Knowledge Center

Women and the M.B.A.: Gateway to Opportunity, conducted in cooperation with the University of Michigan Business School and the Center for the Education of Women at the University of Michigan, examines career outcomes for women M.B.A. graduates. Aspects studied include: what industries and functional areas women are working in; levels of leadership they have attained; their expectations for future advancement; barriers they have encountered; and their recommendations for business schools and for corporations interested in attracting and retaining high-potential women.

Impetus: Women’s enrollment in M.B.A. programs has reached a plateau at 25 to 30 percent.

Methodology:

  • A survey was conducted of those who had graduated from top business schools since 1980. The sample consists of 1,684 respondents (53 percent women and 47 percent men).

Findings: Ninety-five percent of both women and men graduates from 12 of the nation’s top business schools report being satisfied with their M.B.A. education. Women graduates cite lack of female role models (56 percent); incompatibility of careers in business with work/life balance (47 percent); lack of confidence in math skills (45 percent); and a lack of encouragement by employer (42 percent), as barriers that keep women from pursuing M.B.A. degrees. The survey respondents said that the most rewarding experiences of business school are the interactions with other students, curriculum, and class size. Nearly one-third of all women M.B.A. grads and 46 percent of African-American women M.B.A.s find the business school culture to be overly aggressive and competitive. More than one-half of women state that they cannot relate to individuals in case studies and nearly 40 percent report that they do not have adequate opportunities to work with women professors.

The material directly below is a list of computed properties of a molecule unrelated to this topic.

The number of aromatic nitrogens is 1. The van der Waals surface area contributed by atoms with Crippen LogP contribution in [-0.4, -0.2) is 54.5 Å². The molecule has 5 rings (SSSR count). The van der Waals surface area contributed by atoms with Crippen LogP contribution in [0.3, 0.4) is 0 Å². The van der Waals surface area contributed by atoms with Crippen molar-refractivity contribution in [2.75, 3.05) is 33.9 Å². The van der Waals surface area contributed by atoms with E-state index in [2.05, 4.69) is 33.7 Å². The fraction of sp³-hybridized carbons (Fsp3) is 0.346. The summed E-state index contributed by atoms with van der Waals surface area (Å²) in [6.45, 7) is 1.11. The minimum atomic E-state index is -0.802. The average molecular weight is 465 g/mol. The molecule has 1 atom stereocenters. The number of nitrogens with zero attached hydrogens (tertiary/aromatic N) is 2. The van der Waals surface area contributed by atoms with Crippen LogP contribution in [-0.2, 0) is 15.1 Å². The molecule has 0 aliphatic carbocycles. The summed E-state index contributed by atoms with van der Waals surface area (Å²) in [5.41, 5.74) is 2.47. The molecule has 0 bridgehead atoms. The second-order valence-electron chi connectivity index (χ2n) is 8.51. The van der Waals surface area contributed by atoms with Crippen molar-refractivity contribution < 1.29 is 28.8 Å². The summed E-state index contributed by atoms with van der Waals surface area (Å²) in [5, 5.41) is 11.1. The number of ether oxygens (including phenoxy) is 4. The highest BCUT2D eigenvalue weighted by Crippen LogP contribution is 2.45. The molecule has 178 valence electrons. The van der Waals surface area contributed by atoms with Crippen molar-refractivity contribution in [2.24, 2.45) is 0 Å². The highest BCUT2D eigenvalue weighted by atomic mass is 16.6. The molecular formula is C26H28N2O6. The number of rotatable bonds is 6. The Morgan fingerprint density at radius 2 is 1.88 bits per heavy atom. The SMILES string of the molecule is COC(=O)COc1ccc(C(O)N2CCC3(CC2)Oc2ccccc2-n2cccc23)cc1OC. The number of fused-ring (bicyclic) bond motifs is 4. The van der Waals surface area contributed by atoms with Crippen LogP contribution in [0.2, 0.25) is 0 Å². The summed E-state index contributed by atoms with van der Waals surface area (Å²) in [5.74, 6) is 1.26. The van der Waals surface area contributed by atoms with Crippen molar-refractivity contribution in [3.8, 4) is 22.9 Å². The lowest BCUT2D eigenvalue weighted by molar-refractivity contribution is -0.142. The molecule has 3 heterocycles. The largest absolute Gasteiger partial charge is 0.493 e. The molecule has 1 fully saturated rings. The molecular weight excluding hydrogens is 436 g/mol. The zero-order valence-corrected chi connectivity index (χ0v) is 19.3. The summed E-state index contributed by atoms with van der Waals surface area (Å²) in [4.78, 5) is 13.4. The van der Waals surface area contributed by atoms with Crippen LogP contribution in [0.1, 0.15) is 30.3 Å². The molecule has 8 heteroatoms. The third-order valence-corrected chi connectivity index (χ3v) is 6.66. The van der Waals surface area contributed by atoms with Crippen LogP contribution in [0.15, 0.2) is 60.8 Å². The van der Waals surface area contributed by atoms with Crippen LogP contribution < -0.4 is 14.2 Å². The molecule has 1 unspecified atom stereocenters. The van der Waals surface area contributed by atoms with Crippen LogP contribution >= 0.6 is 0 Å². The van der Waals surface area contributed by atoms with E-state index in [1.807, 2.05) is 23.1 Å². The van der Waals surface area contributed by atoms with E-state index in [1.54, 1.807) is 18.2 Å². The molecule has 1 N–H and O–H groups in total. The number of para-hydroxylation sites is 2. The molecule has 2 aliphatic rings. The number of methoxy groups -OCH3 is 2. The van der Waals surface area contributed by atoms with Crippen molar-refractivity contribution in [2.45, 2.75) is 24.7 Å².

Sponsors: Amoco, Chase Manhattan, Citibank, Cummins Engine Co., Deloitte & Touche, Eli Lilly & Co., Equity Group Investments, Ford, Kraft Foods, McKinsey & Co., Motorola, Proctor & Gamble, Whirlpool